This is a rattler of the central US, ranging from Ontario to Mexico and generally preferring grasslands and marshes. I have never seen one, but I have never searched for snakes in the central US. However, I once came across a DeKay's Snake in central Ohio on a hike. Took a photo. The field biologist said they had never been recorded in central Ohio so I guess I made history in a small way.
Have you ever seen a Massasauga? This guy is well-camouflaged in the grasses. It is good not to be a mouse.
This pattern goes back to the selling of the Lincoln bedroom. Friends, this is abnormal. I think it is racketeering at the least. Unsurprisingly, the MSM has played no role in exposing Clinton corruption.
This is not an argument for Donald Trump. As I have said before, I think Clintonian morals are already baked in the cake. It would be newsworthy if they did something honest and unselfish.
The era of the stock-picker - those without inside info - is past. Or mostly-past. If you get lucky or smart and ride a big wave of a single equity, good for you. More likely, you would not gamble enough on it to make a big difference. Today, retail investors are the muppets of the big money world. I know, because I am a muppet.
There was a time when teacher unions were on the cutting edge of reform, and it would be a mistake now not to recognize those accomplishments, and not to understand the good reasons many people still have to support them. But the future of our schools isn’t more of the same: more big box, one-size-fits-all cookie cutter educational institutions in which everybody moves at the same pace through the machine. As the American economy changes, our schools must change too. Big box schools prepare people for big box jobs: in government bureaucracies, in bureaucratic stable corporations, on jobs for life assembly lines.
We are going to need schools that are focused on preparing kids both intellectually and socially for very different lives than their grandparents led. Among other things, this means that we don’t want the next generation to spend most of its formative years under the guidance of people who have been socialized into the jobs for life in behemoth institutions.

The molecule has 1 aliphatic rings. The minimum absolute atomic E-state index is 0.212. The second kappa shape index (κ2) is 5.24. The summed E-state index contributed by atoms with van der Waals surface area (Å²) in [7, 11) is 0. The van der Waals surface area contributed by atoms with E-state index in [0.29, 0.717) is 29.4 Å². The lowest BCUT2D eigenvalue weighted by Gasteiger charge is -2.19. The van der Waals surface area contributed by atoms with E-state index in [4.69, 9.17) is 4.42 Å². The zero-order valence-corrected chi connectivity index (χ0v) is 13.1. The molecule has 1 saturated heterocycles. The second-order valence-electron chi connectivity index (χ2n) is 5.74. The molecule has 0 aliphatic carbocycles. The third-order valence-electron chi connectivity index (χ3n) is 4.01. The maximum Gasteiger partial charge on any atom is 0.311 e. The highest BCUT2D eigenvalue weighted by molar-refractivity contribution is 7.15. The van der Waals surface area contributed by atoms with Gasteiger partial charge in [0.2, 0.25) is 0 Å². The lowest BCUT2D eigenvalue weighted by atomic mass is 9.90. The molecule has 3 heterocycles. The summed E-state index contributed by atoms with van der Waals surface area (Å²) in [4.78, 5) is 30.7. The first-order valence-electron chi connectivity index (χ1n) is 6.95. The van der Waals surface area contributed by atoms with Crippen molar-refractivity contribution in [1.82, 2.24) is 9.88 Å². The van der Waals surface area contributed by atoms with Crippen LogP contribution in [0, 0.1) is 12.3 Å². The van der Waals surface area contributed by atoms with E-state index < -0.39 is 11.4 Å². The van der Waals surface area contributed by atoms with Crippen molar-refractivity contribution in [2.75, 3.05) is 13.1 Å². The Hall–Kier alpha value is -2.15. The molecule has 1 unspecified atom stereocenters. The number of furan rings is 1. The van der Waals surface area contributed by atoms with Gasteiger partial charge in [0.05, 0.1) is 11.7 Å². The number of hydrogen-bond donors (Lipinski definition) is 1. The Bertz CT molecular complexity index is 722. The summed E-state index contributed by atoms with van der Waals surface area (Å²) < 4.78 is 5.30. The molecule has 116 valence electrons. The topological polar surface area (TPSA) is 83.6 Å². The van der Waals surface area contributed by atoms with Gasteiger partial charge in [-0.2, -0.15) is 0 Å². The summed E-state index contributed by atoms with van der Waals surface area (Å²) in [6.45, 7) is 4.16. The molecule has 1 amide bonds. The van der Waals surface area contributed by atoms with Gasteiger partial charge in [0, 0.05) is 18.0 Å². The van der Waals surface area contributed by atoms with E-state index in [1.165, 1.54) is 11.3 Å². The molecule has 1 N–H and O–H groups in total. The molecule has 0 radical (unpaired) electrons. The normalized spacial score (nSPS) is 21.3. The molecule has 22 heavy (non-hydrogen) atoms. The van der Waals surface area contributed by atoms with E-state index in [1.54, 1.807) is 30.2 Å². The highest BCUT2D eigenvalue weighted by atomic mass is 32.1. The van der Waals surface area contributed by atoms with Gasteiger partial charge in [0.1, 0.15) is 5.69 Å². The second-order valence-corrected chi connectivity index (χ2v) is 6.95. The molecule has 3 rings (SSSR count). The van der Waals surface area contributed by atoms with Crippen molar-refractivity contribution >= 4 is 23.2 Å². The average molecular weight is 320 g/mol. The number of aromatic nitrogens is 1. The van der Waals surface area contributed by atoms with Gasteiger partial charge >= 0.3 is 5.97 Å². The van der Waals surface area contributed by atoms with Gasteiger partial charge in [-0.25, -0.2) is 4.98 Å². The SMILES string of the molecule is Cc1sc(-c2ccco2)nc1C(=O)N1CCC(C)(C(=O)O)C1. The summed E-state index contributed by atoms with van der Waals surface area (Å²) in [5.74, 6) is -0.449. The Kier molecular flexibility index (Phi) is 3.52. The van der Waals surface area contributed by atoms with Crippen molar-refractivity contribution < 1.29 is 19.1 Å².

The largest broadcast networks — CBS, NBC and ABC — and major newspapers like The New York Times and Washington Post have jettisoned all pretense of fair play. Their fierce determination to keep Trump out of the Oval Office has no precedent.
Indeed, no foreign enemy, no terror group, no native criminal gang, suffers the daily beating that Trump does. The mad mullahs of Iran, who call America the Great Satan and vow to wipe Israel off the map, are treated gently by comparison.
Re-linking E.O. Wilson's wonderful essay Trailhead. He begins:
The Trailhead Queen was dead. At first, there was no overt sign that her long life was ending: no fever, no spasms, no farewells. She simply sat on the floor of the royal chamber and died. As in life, her body was prone and immobile, her legs and antennae relaxed. Her stillness alone failed to give warning to her daughters that a catastrophe had occurred for all of them. She lay there, in fact, as though nothing had happened. She had become a perfect statue of herself. While humans and other vertebrates have an internal skeleton surrounded by soft tissue that quickly rots away, ants are encased in an external skeleton; their soft tissues shrivel into dry threads and lumps, but their exoskeletons remain, a knight’s armor fully intact long after the knight is gone. Hence the workers were at first unaware of their mother’s death. Her quietude said nothing, and the odors of her life, still rising from her, signalled, I remain among you. She smelled alive.